Wilhelm Lehmbruck
Biography of German Expressionist Sculptor.

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Kneeling Woman (1911)
Museum of Modern Art, New York.

Wilhelm Lehmbruck (1881-1919)


Early Life and Training
Artist in Paris
Wartime Depression and Death
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Fallen Man (1915-16)
New National Gallery, Berlin.


One of the greatest sculptors of the early twentieth century, the German artist Wilhelm Lehmbruck ranks alongside Ernst Barlach (1870-1938) as one of Germany's two most important figures in the expressionist movement, and is best known for the pathos of his female nudes, whose forms were inspired by German Gothic sculpture. In his works, figures appear as if rising out of an inner, violent tension, almost enhanced by this very tension. Their movement seems to emanate from their innermost depths. The body is, as it were, cast aside to allow the full radiance of the soul to emerge. Like Barlach and other 19th century German artists, Lehmbruck was also influenced by the symbolism movement, although naturalism and a melancholic expressionism pervades most of his work. Of the two artists, Lehmbruck had the more classical style, but where Ernst Barlach is best remembered for his wood carving, Lehmbruck also excelled at bronze sculpture and marble sculpture, in a variety of sizes, and produced portrait busts as well as statues. In addition, Lehmbruck explored printmaking, producing a quantity of etchings and lithographs. Profoundly unsettled by his experience in World War I, Lehmbruck committed suicide in 1919 at the age of 38.

Early Life and Arts Training

Born the fourth of eight children into a poor mining family in Duisburg, Lehmbruck studied sculpture and decorative art at the School of Applied Arts in Dusseldorf from 1895 to 1899, thanks to an allowance he received from the municipal authorities. After this he began earning a living making illustrations for scientific publications (1899-1901). Then, in the same city, he attended the Fine Arts Academy (Kunstakademie Dusseldorf) from 1901 to 1907. To begin with, he absorbed all the conventions of academic art, but in 1905 he was greatly affected by the expressionist forms of the great French sculptor Rodin (1840-1917), as revealed in Lehmbruck's The Bather (1905) and his later Mankind (1909). In 1906 he exhibited for the first time at the Deutsche Kunstausstellung, in Cologne, and also travelled to England, the Netherlands, Italy and Paris.

Full-Time Artist in Paris

In 1907 he married Anita Kaufmann, with whom he had three sons, and in 1910 moved to Paris, where he met the painter Henri Matisse (1867-1954), the Romanian modernist sculptor Constantin Brancusi (1876-1957), the Italian portraitist and sculptor Modigliani (1884-1920), and the expatriate Russian Cubist Alexander Archipenko (1887-1964), with whom he became friends. During this time, as well as plastic art - see, for instance, his Standing Woman (1910), created in the classical manner of Aristide Maillol (1861-1944) - he also produced a number of etchings, lithographs and paintings. Then came the first masterpiece of his mature style, his stone sculpture Kneeling Woman (1911, Museum of Modern Art, New York), which is filled with feminine melancholy and is the embodiment of humility and piety. Shortly afterwards, he exhibited at the Folkwang Museum in Hagen alongside the paintings of the Viennese genius Egon Schiele (1890-1918). In 1913 Kneeling Woman was displayed at the Armory Show in New York. It was followed by Standing Youth (1913), a masculine form full of power and brooding. The following year (1914), he had his first one-man exhibition at the Galerie Levesque, in Paris.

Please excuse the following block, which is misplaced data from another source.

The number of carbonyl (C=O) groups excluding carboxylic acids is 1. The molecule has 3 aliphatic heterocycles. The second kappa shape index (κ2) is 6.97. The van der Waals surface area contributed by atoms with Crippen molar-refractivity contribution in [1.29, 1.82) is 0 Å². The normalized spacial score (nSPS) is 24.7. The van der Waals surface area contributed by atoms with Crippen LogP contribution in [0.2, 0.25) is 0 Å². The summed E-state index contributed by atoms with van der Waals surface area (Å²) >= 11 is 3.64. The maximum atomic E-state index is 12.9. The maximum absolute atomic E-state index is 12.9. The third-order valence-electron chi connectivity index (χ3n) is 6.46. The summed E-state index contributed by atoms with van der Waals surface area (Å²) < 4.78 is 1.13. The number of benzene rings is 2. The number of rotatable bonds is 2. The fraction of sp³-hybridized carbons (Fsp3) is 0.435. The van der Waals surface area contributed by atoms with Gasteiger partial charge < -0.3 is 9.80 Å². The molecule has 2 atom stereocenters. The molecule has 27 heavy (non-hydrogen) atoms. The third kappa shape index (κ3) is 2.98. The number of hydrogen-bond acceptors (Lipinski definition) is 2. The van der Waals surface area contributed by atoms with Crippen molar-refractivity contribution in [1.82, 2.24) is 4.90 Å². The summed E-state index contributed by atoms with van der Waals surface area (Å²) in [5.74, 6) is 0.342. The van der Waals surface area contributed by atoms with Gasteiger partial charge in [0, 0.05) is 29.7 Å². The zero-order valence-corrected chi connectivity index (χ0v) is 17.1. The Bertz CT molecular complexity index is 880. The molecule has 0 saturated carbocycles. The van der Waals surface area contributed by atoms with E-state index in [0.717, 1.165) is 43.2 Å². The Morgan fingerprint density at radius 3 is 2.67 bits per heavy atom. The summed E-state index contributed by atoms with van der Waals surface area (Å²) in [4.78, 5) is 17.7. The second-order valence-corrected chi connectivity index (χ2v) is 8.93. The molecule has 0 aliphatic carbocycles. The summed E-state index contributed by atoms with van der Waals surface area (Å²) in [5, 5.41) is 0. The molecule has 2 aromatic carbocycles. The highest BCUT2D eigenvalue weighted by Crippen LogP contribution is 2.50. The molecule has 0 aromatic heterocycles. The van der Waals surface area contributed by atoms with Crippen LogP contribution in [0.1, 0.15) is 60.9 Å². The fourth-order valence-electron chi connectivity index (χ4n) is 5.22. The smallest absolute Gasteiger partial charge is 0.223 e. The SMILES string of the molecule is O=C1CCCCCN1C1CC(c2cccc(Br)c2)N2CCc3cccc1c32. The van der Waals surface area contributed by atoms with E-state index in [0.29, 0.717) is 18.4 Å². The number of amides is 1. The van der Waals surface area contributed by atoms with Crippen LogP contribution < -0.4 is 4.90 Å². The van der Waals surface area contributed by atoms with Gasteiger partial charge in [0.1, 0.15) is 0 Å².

To compare the art of other expatriate 20th century sculptors who worked in Paris before World War I, see: Henri Gaudier-Brzeska (1891-1915), and Jacob Epstein (1880–1959).

Wartime Depression and Death

Called up into the army during the First World War, during which he served in a military hospital in Berlin, the experience marked him for life, and the suffering he witnessed was clearly relected in sculptures such as Fallen Man (1916, New National Gallery, Berlin) and later in Seated Youth (1918, Stadel Art Institute and Municipal Gallery, Frankfurt am Main, Germany). In 1916, after two years in Berlin and suffering from severe depression, he fled to Zurich, where Dada the anti-art movement was emerging in the performances of Tristan Tzara (1896-1963) at the Cabaret Voltaire, helped by Jean Arp (1886-1966). If Lehmbruck encountered Dada, there is no mention of it. In early 1919, he returned to Berlin where he was elected to the Prussian Academy of Arts. It made no difference: on March 25, 1919, he gassed himself, leaving four children.


The largest collection of his works can be seen at the Lehmbruck Museum (Duisburg), designed by his son Manfred Lehmbruck (1913–1992). It contains some 100 sculptures, along with 900 drawings, 200 graphical works and 40 paintings. A number of the world's best art museums and sculpture gardens also hold examples of his carvings and casts, including the Stadel Museum (Frankfurt), the Museum of Modern Art (New York City), the National Gallery of Art (Washington DC.), and the Tate Gallery (London). Touchingly, his close friend the architect Ludwig Mies van der Rohe (1886-1969) introduced Lehmbruck's sculptures into his buildings and architectural designs, for much of his career.

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